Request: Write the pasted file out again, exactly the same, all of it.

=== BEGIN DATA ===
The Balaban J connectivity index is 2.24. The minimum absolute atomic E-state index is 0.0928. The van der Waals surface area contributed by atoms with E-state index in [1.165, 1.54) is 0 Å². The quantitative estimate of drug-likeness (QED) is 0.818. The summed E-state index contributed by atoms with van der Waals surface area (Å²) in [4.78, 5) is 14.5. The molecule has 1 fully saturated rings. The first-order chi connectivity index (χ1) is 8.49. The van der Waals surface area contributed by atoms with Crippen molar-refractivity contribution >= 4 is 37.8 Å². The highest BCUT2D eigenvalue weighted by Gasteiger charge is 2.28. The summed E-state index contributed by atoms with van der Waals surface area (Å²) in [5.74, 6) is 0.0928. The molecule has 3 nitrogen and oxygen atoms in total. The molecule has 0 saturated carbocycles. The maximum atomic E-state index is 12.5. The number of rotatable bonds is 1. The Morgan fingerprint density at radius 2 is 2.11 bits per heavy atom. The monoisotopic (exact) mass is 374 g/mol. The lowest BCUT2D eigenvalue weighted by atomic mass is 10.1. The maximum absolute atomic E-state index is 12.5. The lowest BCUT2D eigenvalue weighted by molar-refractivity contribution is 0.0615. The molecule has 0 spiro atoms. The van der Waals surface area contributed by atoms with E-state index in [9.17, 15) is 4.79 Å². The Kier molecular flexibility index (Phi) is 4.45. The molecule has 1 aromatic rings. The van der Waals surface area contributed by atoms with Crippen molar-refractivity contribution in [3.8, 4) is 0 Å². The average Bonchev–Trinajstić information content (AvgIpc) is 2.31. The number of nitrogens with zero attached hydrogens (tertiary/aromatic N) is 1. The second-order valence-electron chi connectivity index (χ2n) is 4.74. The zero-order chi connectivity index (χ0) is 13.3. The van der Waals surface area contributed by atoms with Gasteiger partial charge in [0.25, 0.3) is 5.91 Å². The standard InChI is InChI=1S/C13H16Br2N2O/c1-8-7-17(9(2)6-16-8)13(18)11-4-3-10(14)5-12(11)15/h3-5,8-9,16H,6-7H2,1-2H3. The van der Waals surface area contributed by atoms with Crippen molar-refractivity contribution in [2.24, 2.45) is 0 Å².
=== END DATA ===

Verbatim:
The Balaban J connectivity index is 2.24. The minimum absolute atomic E-state index is 0.0928. The van der Waals surface area contributed by atoms with E-state index in [1.165, 1.54) is 0 Å². The quantitative estimate of drug-likeness (QED) is 0.818. The summed E-state index contributed by atoms with van der Waals surface area (Å²) in [4.78, 5) is 14.5. The molecule has 1 fully saturated rings. The first-order chi connectivity index (χ1) is 8.49. The van der Waals surface area contributed by atoms with Crippen molar-refractivity contribution >= 4 is 37.8 Å². The highest BCUT2D eigenvalue weighted by Gasteiger charge is 2.28. The summed E-state index contributed by atoms with van der Waals surface area (Å²) in [5.74, 6) is 0.0928. The molecule has 3 nitrogen and oxygen atoms in total. The molecule has 0 saturated carbocycles. The maximum atomic E-state index is 12.5. The number of rotatable bonds is 1. The Morgan fingerprint density at radius 2 is 2.11 bits per heavy atom. The monoisotopic (exact) mass is 374 g/mol. The lowest BCUT2D eigenvalue weighted by atomic mass is 10.1. The maximum absolute atomic E-state index is 12.5. The lowest BCUT2D eigenvalue weighted by molar-refractivity contribution is 0.0615. The molecule has 0 spiro atoms. The van der Waals surface area contributed by atoms with E-state index in [9.17, 15) is 4.79 Å². The Kier molecular flexibility index (Phi) is 4.45. The molecule has 1 aromatic rings. The van der Waals surface area contributed by atoms with Crippen molar-refractivity contribution in [3.8, 4) is 0 Å². The average Bonchev–Trinajstić information content (AvgIpc) is 2.31. The number of nitrogens with zero attached hydrogens (tertiary/aromatic N) is 1. The second-order valence-electron chi connectivity index (χ2n) is 4.74. The zero-order chi connectivity index (χ0) is 13.3. The van der Waals surface area contributed by atoms with Gasteiger partial charge in [0.25, 0.3) is 5.91 Å². The standard InChI is InChI=1S/C13H16Br2N2O/c1-8-7-17(9(2)6-16-8)13(18)11-4-3-10(14)5-12(11)15/h3-5,8-9,16H,6-7H2,1-2H3. The van der Waals surface area contributed by atoms with Crippen molar-refractivity contribution in [2.24, 2.45) is 0 Å².